Immediate steps will be taken to enforce the law against polygamy, which is mainly practiced in Israel by Bedouin, the justice minister and attorney general announced on Wednesday.
‘[We] plan to act on a number of levels to eradicate the phenomenon, which undermines the foundations of public order in an enlightened society, and in many cases harms women and children, who are subject to neglect and poverty,” Justice Minister Ayelet Shaked and Attorney General Yehuda Weinstein said in a statement. “This decision follows a series of discussions with relevant professionals and data that have accumulated in recent years about the scope of the phenomenon and its consequences.”
Criminal enforcement will be the primary measure used. It is illegal to have more than one spouse in Israel, and convicted offenders can be sent to prison for up to five years. The law is rarely enforced, however.
Weinstein said he will instruct government authorities finding evidence of possible polygamy to alert law enforcement agencies. He added that disciplinary action will be taken against civil servants who violate the anti-polygamy law. The guidelines will also be sent to the country’s sharia courts, which adjudicate in matters of Islamic law.
“Criminal enforcement is the first step in the campaign,” Shaked said. “Combating the phenomenon requires a combination of numerous government agencies cooperating with civilian officials, who will enlist welfare services, education and public information.” She added that the benefits and incentives given by the government to violators must be stopped.
Representatives of Arab women’s advocacy organizations expressed skepticism about the campaign’s likely effectiveness. “Polygamy is already illegal, but it’s hard to prove that a man is married to more than one woman,” said Safa Shehada, the director of Ma’an – the Forum of Arab Women’s Organizations in the Negev.
She said the way to fight polygamy is through education. “We have to change the attitudes and perceptions of young people, starting in the schools,” she said. “The Education Ministry has to raise awareness. Without that, polygamy won’t stop.”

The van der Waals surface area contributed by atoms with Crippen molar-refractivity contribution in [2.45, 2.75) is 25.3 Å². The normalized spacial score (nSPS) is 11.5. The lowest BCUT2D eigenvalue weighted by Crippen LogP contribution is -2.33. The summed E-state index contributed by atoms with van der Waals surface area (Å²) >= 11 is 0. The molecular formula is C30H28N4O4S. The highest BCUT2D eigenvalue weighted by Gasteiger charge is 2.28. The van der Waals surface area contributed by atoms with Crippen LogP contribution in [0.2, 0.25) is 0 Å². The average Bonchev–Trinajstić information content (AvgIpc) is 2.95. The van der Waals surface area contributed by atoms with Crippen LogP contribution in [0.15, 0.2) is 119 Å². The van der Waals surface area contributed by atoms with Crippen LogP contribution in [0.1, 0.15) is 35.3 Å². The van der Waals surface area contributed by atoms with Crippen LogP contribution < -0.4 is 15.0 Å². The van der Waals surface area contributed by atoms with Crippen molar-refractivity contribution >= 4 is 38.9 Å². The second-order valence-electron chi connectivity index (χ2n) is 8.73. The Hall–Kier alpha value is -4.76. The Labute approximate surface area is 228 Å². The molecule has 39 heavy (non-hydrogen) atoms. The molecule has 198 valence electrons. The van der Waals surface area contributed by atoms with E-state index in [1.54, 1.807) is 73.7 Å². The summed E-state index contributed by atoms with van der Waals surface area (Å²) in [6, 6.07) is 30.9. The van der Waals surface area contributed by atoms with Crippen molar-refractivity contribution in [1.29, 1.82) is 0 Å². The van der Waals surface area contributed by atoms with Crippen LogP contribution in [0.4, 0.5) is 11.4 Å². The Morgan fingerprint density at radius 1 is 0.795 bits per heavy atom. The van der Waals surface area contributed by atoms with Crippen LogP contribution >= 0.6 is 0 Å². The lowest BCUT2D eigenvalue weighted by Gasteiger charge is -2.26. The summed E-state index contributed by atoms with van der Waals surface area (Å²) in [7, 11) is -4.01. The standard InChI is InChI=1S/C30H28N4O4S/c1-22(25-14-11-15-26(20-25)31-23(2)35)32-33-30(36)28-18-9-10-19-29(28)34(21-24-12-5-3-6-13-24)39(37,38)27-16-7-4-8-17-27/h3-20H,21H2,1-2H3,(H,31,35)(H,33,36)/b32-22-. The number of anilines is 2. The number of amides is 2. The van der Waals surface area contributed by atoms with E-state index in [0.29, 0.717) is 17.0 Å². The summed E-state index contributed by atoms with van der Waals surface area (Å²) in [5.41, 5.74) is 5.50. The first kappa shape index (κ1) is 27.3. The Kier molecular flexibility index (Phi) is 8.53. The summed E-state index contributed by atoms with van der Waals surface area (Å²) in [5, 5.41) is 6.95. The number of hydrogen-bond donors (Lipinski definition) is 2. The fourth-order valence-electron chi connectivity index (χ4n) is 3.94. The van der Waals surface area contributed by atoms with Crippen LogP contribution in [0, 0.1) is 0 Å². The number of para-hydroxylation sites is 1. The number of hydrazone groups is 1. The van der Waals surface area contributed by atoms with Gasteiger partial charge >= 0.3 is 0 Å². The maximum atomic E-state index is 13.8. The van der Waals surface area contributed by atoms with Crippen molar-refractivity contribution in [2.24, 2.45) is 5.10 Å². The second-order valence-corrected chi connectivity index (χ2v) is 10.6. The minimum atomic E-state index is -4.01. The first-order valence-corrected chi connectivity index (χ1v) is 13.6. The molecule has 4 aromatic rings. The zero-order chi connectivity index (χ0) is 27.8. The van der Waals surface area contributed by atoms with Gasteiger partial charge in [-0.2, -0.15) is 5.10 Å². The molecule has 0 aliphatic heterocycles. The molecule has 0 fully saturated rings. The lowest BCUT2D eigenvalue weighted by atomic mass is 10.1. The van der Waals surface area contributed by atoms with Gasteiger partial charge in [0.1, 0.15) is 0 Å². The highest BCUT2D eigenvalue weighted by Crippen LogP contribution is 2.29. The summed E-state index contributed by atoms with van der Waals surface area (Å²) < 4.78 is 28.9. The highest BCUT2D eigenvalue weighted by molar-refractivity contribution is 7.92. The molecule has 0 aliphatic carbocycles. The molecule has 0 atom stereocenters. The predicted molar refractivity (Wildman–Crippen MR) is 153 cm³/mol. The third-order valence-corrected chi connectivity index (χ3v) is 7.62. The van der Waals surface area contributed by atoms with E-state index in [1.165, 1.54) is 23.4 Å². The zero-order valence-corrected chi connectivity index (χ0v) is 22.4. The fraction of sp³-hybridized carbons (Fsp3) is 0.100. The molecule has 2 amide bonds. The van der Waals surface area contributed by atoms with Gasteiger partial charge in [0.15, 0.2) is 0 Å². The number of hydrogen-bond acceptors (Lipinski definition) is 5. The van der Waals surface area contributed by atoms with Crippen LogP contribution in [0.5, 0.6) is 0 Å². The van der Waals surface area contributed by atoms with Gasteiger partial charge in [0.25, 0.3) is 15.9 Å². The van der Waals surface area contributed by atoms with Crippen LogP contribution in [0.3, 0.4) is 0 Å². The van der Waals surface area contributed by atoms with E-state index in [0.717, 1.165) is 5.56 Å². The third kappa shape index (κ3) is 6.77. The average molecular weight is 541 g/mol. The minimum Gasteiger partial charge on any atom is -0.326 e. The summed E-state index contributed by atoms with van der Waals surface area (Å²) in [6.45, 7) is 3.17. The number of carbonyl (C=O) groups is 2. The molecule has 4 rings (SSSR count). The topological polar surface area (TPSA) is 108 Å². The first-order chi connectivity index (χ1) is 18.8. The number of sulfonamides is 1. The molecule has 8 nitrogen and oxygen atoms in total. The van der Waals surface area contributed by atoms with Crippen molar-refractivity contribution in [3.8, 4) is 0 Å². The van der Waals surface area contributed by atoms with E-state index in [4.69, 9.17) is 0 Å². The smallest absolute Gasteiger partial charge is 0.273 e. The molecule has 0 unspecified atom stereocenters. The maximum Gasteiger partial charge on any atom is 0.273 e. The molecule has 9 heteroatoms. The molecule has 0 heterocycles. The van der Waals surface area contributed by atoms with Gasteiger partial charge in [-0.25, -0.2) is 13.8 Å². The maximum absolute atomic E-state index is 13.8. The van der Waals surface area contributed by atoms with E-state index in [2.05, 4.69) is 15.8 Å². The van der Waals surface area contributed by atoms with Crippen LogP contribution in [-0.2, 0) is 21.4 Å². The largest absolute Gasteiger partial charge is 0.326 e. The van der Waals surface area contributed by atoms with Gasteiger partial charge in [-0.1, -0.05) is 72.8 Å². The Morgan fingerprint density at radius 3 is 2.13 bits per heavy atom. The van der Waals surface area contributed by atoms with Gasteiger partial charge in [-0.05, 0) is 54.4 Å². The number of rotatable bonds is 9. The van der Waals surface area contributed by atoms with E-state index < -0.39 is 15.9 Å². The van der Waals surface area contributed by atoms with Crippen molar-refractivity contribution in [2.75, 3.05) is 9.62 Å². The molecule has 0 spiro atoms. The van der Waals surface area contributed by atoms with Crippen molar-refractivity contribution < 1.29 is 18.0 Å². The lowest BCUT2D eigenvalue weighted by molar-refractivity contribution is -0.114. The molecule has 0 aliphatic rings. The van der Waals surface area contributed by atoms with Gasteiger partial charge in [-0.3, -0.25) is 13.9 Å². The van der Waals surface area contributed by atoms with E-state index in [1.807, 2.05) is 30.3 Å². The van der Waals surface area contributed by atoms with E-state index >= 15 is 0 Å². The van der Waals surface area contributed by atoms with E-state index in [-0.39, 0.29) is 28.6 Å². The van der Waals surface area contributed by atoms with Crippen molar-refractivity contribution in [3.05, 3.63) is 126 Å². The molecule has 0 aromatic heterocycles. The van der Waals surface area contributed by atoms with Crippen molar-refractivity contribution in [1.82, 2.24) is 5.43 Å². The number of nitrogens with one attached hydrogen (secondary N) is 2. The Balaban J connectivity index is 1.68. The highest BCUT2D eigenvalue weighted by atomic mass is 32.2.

Attorney Rawia Aburabia of the Association for Civil Rights in Israel agrees with Shehadeh, saying that women without power and their children are likely to be harmed by sanctions, for example if their main breadwinner is imprisoned or the state suspends their child allowances.
“I’m suspicious about the justice minister’s announcement, given her positions on the Arab population and Bedouin in particular,” Aburabia said. “I wonder how concerned she is about Bedouin woman and children, and whether this isn’t coming from a security perspective and a desire to reduce birthrates.” She said that if Shaked really wants to reduce polygamy, “She should meet with the women’s groups and hear their positions and recommendations.”
Aburabia said that instead of sanctions that would harm women, there should be stricter supervision of sharia courts that perform marriages even when they know the man is already married. “The state also has to encourage women’s education and employment to help eradicate the phenomenon,” she said.
According to the Population, Immigration and Border Authority, if an Israeli man marries a second Israeli woman and produces a verified marriage certificate, the woman will be registered as married. According to police, 36 percent of marriages in the Bedouin community are polygamous. Only a small number of men report their additional marriages to the Interior Ministry, however, so the true extent of the phenomenon isn’t knows. In 2005 the population authority registered 18 polygamous marriages that had taken place in Israel and six more that had taken place abroad.
According to a study several years ago by the Knesset Research Center, in 2004 there were 13 investigations into polygamous relationships and 21 in 2005. Convicted offenders were sentenced to community service or prison terms of up to 18 months. Police representatives told the Knesset researchers the limited enforcement of the anti-polygamy law derived from “difficulty enforcing the law and a perception by some law enforcement officials that polygamy is an accepted institution in Bedouin society and shouldn’t be fought.”